One of the most striking findings in our polling history has been about the value Australians place on democracy. While young Australians have been surprisingly ambivalent about democracy as a system of government in the past, in 2019, the gap between younger and older Australians on democracy is narrowing.
In 2019, support for democracy is stable, with 65% of Australians saying that ‘democracy is preferable to any other kind of government’. One in five (22%) say that ‘in some circumstances, a non-democratic government can be preferable’, while 12% say that ‘for someone like me, it doesn’t matter what kind of government we have’.
The gap between older and younger Australians on the importance of democracy – which has been striking in previous Lowy Institute Polls – appears to be narrowing. A majority of Australians aged 18–29 years (55%) in 2019 express a preference for democracy, compared with 68% of Australians aged over 30. In previous years this gap has been as large as 28 points. However, there is still a significant proportion (30%) of 18–29 year olds who say that ‘in some circumstances, a non-democratic government can be preferable’.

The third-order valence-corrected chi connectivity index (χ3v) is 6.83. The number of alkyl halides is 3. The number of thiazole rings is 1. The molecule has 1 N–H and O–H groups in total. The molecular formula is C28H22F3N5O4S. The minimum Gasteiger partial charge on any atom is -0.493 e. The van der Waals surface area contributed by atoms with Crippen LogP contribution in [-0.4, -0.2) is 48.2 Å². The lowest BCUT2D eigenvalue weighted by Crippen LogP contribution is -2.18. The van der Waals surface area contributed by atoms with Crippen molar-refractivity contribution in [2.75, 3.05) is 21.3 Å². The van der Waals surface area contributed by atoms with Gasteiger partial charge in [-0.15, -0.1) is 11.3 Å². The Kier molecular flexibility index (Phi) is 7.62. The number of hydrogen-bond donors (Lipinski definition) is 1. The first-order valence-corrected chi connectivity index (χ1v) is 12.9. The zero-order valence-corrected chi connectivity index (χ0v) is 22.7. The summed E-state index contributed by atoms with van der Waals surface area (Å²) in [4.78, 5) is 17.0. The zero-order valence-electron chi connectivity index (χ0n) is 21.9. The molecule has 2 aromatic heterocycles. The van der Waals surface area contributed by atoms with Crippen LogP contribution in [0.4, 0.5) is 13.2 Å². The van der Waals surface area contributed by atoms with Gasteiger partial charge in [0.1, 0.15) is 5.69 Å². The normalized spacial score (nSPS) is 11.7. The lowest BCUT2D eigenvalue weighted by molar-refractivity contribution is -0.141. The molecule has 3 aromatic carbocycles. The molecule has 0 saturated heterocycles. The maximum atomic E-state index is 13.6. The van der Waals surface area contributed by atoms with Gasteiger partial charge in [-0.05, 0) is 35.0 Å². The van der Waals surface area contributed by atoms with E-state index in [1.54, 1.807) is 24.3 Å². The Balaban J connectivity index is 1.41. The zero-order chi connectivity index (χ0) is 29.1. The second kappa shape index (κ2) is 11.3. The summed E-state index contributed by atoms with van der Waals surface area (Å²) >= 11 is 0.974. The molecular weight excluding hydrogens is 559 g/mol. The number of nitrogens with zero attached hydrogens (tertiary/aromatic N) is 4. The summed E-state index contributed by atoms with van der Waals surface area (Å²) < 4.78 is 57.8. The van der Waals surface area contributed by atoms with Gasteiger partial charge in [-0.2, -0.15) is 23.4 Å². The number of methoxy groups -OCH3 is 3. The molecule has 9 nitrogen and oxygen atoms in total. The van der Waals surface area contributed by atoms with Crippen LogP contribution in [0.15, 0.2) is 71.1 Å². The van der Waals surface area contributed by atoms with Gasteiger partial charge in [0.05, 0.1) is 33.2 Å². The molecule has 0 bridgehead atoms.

Now a question about democracy. Below are some statements about democracy. Please indicate which one of the three statements comes closest to your own personal views about democracy.
Dashed line indicates change in mode. See Methodology.
Satisfaction with democracy
In 2019, the Lowy Institute asked for the first time how satisfied Australians were with democracy, a question that has been asked by the Australian Election Study (AES) since 1969.
The AES has reported falling levels of satisfaction with democracy since 2007. Despite having had five prime ministers in just over five years, the Lowy Institute Poll this year finds that 70% of Australians are satisfied with the way democracy works in Australia.
On the whole, are you very satisfied, fairly satisfied, not very satisfied or not at all satisfied with the way democracy works in Australia?